So which are really the best Booker Award winning novels? In 2008 a special Best of the Bookers award was announced to celebrate the 40th anniversary of the Booker Award. The books below were the ones chosen by a panel of judges as being the best of the best, with Salman Rushdie’s Midnight’s Children being selected as the overall winner by public vote! 

Midnight’s Children by Salman Rushdie


By all accounts, this is the Booker winner to read first! Not only did this novel win the Best of Bookers, but it also picked up the Booker of Bookers award in 1993. It’s a work of magical realism which can also be categorised as postmodern, and post colonial. It was so influential that it spawned generations of imitators in what has been dubbed the post-Rushdie period of literature. The novel explores India’s transition from British colonial rule to independence and the partition of India. Dig in! 

Oscar and Lucinda by Peter Carey


This is a favourite novel of mine. The sentences are so beautifully and delicately crafted, almost like the glass that serves as a recurring symbol throughout the story. This novel marked a movement for Carey away from a more robust and colloquial prose into a more measured style. You may have seen the film starring Ralph Fiennes and Cate Blanchett (in her breakout role!). It’s a work of historical fiction that follows the exploits of two gamblers. Lucinda bets Oscar that he won’t be able to move a glass church from Sydney to Bellingen, which is four hundred kilometres up the New South Wales coast. Let the games begin.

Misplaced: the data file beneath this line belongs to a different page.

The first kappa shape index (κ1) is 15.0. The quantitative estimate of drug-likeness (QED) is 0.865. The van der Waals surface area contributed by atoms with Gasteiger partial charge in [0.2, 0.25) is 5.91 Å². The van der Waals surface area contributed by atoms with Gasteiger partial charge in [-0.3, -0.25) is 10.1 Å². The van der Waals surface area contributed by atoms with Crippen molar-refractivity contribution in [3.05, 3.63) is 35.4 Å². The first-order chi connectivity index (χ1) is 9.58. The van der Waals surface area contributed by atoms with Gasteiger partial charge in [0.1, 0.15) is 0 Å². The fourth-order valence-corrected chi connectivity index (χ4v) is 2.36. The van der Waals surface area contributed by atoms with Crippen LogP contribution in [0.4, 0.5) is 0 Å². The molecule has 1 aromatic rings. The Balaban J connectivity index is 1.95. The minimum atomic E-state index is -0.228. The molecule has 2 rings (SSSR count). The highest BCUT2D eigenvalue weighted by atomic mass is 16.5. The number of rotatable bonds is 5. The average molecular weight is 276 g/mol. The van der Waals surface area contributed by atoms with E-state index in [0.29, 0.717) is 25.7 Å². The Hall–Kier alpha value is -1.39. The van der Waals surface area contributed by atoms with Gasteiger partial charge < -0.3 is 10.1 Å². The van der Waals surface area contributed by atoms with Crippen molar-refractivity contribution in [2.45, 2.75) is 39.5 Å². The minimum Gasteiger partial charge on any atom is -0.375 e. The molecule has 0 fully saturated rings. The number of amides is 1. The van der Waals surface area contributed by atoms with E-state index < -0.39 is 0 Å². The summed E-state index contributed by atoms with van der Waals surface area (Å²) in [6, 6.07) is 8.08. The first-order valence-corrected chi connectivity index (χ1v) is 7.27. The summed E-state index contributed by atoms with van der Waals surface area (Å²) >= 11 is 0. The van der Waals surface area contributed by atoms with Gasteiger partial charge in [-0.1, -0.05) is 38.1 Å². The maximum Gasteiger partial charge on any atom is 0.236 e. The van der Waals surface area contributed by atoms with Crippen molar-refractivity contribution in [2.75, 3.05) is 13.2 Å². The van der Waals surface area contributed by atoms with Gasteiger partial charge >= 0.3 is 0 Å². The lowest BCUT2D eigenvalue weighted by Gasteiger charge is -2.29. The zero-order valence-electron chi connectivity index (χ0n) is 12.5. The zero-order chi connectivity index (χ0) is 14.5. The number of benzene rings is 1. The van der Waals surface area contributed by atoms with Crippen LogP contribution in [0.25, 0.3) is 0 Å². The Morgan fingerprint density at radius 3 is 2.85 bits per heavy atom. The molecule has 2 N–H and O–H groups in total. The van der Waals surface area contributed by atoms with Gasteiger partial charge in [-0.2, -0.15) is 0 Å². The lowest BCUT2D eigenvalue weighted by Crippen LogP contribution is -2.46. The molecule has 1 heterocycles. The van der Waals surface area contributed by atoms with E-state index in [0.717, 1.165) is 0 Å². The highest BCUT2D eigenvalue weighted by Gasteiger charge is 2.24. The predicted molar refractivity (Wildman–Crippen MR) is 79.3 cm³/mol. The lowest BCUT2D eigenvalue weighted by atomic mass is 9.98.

Disgrace by J.M. Coetzee 


Hold on to your hats, this is one morally challenging nail biter that will have you questioning your ethical impulses. What is right and wrong? Coetzee will leave you spinning as you try to work out the moral puzzles his characters face in this thinking man’s thriller. Coetzee was awarded the Nobel prize four years after this was published. A fascinating read which raises more questions than it answers.

The Conservationist by Nadine Gordimer


Gordimer is another South African political writer who won the Nobel Prize; this offering is set during apartheid. Like Coetzee, Gordimer is praised for exploring the role of the outsider in this work which continually pricks at your conscience as you see the hypocrisy of the misguided white protagonists. A work of undeniable power and presence!

The Ghost Road by Pat Barker


This is part three in a war themed series that follows the lives of British soldiers after the First World War. It examines interpersonal conflict, as well as international, and also looks at the conflict within which haunted so many returned soldiers from the great wars. It blends real and fictional characters in a fascinating and experimental way, as familiar names like war poet Siegfried Sassoon blend in with the cast. Enjoy! 

We hope you enjoyed hearing about these Booker Award winning novels. For a look at the most influential novels of all time, try here.